New Interview at EuroGamer

Eurogamer interviews Pete Hines, and this one is rather interesting for a change:

Eurogamer: A lot of the humour in Fallout 3 revolves around ironic juxtaposing of cheerful utopianism and grim reality. Is there a line at which that becomes trite?

Pete Hines: If it’s overdone and it’s not in the right tone, it absolutely does. Our lead designer is Emil Pagliarulo, and one of his key functions is to go through and do the humour check. You’re trying to get gradations and you’re trying to be careful about how many times you’re presenting something to the player. I’ll use an extreme example: swearing, when used appropriately, is really funny. If it’s in every sentence you read it’s just annoying; you’re just trying to hard to be edgy. You have to ask, “How much are we using this, and is it appropriate for the person who’s saying it?”

Eurogamer: Do you think there’s a reason games avoid humour so much?

Pete Hines: A lot of times it ends up being a distraction. Done poorly, it is horribly and terribly destructive to the vibe you’re trying to set. Humour gone bad is worse than just about anything else you can try and do in a game. Even violence gone bad can still be almost comical in its execution. But humour? Nothing sucks the soul out of an experience than somebody who’s clearly trying to be funny but is not. So I hope we’ve done a great job of balancing that and not going over that line.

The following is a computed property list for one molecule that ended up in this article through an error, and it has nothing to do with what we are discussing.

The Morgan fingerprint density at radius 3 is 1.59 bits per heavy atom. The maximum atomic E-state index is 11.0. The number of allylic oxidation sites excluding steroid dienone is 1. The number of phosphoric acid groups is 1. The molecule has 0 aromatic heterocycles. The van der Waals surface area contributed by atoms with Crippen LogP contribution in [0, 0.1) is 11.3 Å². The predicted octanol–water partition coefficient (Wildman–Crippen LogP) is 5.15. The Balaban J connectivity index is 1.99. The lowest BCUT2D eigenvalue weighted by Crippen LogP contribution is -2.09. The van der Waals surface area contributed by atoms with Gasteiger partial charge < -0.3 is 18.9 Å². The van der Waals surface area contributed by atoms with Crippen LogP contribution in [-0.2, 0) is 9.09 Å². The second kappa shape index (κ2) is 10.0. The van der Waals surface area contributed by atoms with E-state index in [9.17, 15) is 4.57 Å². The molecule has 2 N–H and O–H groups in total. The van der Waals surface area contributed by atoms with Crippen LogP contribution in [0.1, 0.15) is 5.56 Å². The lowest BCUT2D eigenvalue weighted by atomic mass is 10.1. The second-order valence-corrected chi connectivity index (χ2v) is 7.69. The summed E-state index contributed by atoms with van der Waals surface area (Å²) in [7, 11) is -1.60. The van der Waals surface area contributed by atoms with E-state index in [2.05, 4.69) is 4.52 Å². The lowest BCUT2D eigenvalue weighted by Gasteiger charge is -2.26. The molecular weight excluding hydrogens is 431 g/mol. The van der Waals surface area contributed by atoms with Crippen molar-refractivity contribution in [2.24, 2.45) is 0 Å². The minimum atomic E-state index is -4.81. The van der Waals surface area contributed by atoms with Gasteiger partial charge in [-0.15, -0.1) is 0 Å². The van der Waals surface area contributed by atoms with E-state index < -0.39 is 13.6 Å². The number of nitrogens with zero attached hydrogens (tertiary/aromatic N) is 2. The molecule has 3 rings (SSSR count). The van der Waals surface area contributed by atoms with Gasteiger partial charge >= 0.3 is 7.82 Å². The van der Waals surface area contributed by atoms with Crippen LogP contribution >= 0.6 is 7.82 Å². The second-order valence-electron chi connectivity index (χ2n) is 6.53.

Eurogamer: How much of the design for Fallout 3 is a reaction to your work on Oblivion as much as your ambitions for the Fallout series?

Pete Hines: The reaction to Oblivion is very much a case of, “How do we do this better when we do it in Fallout?” opposed to, “Oh we always wanted to do this in the Elder Scrolls, but now we’re doing Fallout we’ll just put it in Fallout.” There’s none of that. Fallout’s already such a rich series, such a great playground to work in, with the vibe and the tone and the moral choices.